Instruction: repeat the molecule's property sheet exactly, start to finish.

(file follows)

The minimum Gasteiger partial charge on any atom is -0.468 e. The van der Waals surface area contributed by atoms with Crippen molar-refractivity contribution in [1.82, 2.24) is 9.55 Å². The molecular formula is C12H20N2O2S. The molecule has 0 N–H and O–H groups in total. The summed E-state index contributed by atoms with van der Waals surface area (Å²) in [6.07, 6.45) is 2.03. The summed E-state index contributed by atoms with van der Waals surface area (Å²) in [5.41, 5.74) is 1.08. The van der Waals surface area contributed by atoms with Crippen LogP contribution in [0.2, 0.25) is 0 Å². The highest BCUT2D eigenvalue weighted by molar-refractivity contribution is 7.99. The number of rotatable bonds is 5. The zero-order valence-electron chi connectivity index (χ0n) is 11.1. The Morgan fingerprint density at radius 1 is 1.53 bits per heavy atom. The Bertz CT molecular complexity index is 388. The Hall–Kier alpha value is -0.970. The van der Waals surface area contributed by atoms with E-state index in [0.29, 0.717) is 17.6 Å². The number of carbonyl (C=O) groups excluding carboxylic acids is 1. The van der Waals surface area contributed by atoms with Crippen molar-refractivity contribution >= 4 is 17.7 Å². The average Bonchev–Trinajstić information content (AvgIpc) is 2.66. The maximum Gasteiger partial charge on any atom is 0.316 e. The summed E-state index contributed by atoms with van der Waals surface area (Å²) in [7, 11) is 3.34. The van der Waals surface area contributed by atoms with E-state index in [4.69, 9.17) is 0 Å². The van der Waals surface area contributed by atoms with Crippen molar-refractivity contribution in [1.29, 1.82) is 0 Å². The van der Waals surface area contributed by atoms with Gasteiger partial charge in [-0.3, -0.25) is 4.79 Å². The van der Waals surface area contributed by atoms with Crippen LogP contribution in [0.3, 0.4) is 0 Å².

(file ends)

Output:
The minimum Gasteiger partial charge on any atom is -0.468 e. The van der Waals surface area contributed by atoms with Crippen molar-refractivity contribution in [1.82, 2.24) is 9.55 Å². The molecular formula is C12H20N2O2S. The molecule has 0 N–H and O–H groups in total. The summed E-state index contributed by atoms with van der Waals surface area (Å²) in [6.07, 6.45) is 2.03. The summed E-state index contributed by atoms with van der Waals surface area (Å²) in [5.41, 5.74) is 1.08. The van der Waals surface area contributed by atoms with Crippen LogP contribution in [0.2, 0.25) is 0 Å². The highest BCUT2D eigenvalue weighted by molar-refractivity contribution is 7.99. The number of rotatable bonds is 5. The zero-order valence-electron chi connectivity index (χ0n) is 11.1. The Morgan fingerprint density at radius 1 is 1.53 bits per heavy atom. The Bertz CT molecular complexity index is 388. The Hall–Kier alpha value is -0.970. The van der Waals surface area contributed by atoms with E-state index in [0.29, 0.717) is 17.6 Å². The number of carbonyl (C=O) groups excluding carboxylic acids is 1. The van der Waals surface area contributed by atoms with Crippen molar-refractivity contribution >= 4 is 17.7 Å². The average Bonchev–Trinajstić information content (AvgIpc) is 2.66. The maximum Gasteiger partial charge on any atom is 0.316 e. The summed E-state index contributed by atoms with van der Waals surface area (Å²) in [7, 11) is 3.34. The van der Waals surface area contributed by atoms with E-state index in [4.69, 9.17) is 0 Å². The van der Waals surface area contributed by atoms with Crippen molar-refractivity contribution in [1.29, 1.82) is 0 Å². The van der Waals surface area contributed by atoms with Gasteiger partial charge in [-0.3, -0.25) is 4.79 Å². The van der Waals surface area contributed by atoms with Crippen LogP contribution in [0.3, 0.4) is 0 Å².